Rav Eliezer Cohen Question: Reuven is a stockbroker who likes to throw in incentives for…
HaRav Chaim Weg
Question: Someone was holding several bags of groceries while walking home from the store when some of the bags started to tear. The person was not in the best neighborhood and was concerned that if he left the bags on the sidewalk to obtain other bags, the groceries would be gone by the time he returned. However, he spotted a children’s toy wagon nearby that he recognized as belonging to a friend. Is he permitted to borrow the wagon to bring home his groceries?
Answer: At first glance, this question appears to be one of sho’el shelo mida’as, borrowing an object without permission that belongs to another. As is well known, the Shulchan Aruch forbids using the item because it is considered stealing.
Although there may be room for potential leniency if the item belongs to a good friend whom one is certain would allow him to use it, there is another reason why borrowing the wagon in this particular case is certainly permitted.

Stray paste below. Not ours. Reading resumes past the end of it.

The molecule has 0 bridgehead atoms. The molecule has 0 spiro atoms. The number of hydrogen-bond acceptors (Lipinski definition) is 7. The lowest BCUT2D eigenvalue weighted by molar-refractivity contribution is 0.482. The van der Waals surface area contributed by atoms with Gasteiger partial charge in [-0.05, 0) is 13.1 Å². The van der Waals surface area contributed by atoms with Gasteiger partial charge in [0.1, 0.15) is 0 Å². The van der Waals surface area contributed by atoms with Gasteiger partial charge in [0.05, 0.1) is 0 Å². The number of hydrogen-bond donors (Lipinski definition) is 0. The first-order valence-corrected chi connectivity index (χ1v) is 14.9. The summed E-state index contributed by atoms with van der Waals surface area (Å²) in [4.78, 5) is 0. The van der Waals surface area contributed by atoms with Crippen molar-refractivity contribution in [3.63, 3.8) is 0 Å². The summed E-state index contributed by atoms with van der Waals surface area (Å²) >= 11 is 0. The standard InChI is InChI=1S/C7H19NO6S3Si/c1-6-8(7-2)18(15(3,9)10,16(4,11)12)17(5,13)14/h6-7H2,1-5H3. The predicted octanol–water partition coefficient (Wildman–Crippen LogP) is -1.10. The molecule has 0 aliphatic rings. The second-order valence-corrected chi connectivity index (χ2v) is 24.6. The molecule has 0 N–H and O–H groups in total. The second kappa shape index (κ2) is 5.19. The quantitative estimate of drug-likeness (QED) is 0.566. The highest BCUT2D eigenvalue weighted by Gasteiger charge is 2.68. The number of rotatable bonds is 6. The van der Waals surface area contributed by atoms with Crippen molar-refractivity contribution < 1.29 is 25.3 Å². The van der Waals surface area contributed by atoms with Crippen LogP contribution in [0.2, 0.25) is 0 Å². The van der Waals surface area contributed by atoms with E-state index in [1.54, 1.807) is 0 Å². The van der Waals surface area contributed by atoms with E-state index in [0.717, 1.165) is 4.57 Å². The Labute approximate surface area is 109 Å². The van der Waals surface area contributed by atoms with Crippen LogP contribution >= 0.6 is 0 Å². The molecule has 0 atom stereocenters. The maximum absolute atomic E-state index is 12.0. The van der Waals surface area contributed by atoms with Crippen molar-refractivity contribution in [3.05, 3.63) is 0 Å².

There was a takana (enactment) instituted by Yehoshua when the Jewish people entered Eretz Yisrael that if one has a barrel of honey that begins to leak, one is permitted to take someone else’s barrel of wine (which in those days was worth less than honey), pour out the wine, and use the barrel to save his honey, provided he pays him the value of the wine. In other words, Yehoshua permitted borrowing someone else’s object to prevent a more serious financial loss.
Similarly, in our case, it is permitted to borrow the wagon to prevent the loss of the groceries. Moreover, one would be permitted to borrow the wagon even if the owner was not a close friend, as the basis for the enactment relates to avoiding a greater potential loss, which is relevant regardless of who the owner is.
One would obviously be required to return the wagon after using it. One would also need to compensate the owner if he happened to suffer any financial loss (e.g., the wagon broke).